I’m not afraid of mice. I’ve lived with them before. It’s just one of those things you deal with when you live in the country. My relationship with mice changed though when one of them ran up my arm while I was scooping into a particularly huge bag of dog food. The deeply troubling thing about mice is how they move. So, so fast. There is something instinctive in us, that when we see those naked little tails scooting around, we need there to be a great deal of distance between us and the owners of these tails. Somewhere deep inside me lived a primal fear that one day the cat would bring a mouse into my bed, while it was still alive, and while I was still sleeping. That day was today, and I survived.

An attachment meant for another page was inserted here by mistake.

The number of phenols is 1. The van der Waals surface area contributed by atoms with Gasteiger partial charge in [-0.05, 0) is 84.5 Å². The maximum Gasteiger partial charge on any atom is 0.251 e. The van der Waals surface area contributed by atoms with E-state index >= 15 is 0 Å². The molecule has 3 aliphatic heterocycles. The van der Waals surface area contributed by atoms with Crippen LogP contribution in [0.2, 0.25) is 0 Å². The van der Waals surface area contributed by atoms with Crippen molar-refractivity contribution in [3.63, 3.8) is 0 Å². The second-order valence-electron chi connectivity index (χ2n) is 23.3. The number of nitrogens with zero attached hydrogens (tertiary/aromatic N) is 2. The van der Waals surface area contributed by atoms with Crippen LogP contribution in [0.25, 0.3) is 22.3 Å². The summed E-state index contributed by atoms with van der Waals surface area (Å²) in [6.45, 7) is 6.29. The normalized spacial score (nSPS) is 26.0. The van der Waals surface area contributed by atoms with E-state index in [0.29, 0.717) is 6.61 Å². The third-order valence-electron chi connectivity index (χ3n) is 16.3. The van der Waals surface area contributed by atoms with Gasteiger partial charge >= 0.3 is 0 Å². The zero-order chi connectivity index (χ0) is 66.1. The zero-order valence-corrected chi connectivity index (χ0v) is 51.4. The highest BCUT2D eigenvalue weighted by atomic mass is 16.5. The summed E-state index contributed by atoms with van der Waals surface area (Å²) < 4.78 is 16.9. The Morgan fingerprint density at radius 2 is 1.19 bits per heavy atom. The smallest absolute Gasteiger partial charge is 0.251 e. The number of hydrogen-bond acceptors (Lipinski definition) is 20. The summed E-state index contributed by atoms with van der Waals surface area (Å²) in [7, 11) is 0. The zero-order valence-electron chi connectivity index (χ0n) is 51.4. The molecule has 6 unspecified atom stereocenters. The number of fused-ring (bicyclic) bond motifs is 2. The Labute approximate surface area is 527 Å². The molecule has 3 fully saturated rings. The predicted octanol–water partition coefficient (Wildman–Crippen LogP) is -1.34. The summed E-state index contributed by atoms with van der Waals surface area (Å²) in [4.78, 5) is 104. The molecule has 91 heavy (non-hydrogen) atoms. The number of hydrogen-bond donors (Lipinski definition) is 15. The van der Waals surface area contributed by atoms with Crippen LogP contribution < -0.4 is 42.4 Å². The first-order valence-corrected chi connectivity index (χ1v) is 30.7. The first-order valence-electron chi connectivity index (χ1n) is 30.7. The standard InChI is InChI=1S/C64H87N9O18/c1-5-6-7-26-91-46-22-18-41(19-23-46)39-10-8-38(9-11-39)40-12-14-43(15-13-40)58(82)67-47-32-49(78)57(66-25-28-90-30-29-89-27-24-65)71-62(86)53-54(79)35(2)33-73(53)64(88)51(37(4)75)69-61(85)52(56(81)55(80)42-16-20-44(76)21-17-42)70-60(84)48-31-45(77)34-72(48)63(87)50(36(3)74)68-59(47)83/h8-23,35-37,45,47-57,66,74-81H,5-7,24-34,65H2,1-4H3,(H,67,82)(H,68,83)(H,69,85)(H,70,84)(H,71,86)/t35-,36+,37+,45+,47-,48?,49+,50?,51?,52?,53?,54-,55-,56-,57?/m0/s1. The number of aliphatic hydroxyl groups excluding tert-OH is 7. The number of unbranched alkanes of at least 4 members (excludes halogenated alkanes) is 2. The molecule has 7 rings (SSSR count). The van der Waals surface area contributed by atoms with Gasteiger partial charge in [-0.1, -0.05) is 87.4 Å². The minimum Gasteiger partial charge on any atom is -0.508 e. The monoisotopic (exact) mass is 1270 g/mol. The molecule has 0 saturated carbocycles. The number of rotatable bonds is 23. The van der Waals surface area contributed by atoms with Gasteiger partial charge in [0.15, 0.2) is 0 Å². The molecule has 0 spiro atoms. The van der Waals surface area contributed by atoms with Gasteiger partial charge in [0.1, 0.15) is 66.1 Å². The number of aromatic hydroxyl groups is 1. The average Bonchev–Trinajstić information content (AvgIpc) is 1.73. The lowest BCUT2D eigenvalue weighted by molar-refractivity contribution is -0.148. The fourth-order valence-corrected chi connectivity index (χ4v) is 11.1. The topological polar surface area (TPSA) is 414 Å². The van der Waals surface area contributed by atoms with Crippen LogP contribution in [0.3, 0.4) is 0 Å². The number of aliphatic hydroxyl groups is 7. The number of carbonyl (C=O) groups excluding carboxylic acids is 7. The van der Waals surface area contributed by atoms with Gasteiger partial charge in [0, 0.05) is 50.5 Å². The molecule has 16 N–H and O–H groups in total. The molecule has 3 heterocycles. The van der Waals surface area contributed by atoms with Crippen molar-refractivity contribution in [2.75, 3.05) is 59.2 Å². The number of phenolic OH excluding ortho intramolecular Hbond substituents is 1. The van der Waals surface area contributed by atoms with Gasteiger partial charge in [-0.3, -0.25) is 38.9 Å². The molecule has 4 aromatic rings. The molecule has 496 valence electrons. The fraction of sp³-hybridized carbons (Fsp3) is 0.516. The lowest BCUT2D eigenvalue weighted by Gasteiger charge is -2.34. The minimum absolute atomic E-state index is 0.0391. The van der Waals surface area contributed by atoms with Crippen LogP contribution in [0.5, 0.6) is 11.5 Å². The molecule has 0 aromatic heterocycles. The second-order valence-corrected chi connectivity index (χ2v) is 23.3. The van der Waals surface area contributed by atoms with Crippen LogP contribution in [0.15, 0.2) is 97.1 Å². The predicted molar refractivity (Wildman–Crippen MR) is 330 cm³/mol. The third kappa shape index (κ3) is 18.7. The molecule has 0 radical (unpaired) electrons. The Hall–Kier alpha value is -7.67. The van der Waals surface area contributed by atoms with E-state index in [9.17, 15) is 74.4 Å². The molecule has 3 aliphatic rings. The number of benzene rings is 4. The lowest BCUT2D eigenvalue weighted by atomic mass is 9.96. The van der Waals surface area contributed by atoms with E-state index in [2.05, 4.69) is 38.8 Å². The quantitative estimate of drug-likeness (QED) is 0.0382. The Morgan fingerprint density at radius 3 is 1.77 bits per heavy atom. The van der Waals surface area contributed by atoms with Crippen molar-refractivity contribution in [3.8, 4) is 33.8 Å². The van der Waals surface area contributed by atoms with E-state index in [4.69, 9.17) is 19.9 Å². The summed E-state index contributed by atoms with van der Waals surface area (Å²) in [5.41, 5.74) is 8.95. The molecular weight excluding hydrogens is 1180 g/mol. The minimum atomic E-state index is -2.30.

My mother wouldn’t have. She is pathologically afraid of mice. Like, tears in her eyes hysteria at the mere sight of them. Recurring nightmares in which she catches them doing things like wearing her wedding dress defiantly. In fact, if she reads this I know she will have a hard time ever coming to my house again.

This morning, though really an unpleasant way to wake up, was another life lesson learned in the Fortress of Solitude. I’m stronger than I think, and capable of dealing with more than I give myself credit for.

I finally caught the mouse under the glass lid of the pot. Toulouse loved this because it began to run around the inner periphery and he kept slapping the top with his paw. I then swallowed hard, took a breath and flung the little mouse into the pot with the lid in one very quick flick of my wrist. I carried him outside to the patio, where my naked self deposited him into the rain. He wasn’t moving when I began this entry. I hope to hell that he’s gone now. I imagine mouse bones are fairly fragile things. Between Toulouse and I, I don’t think he was in very good shape.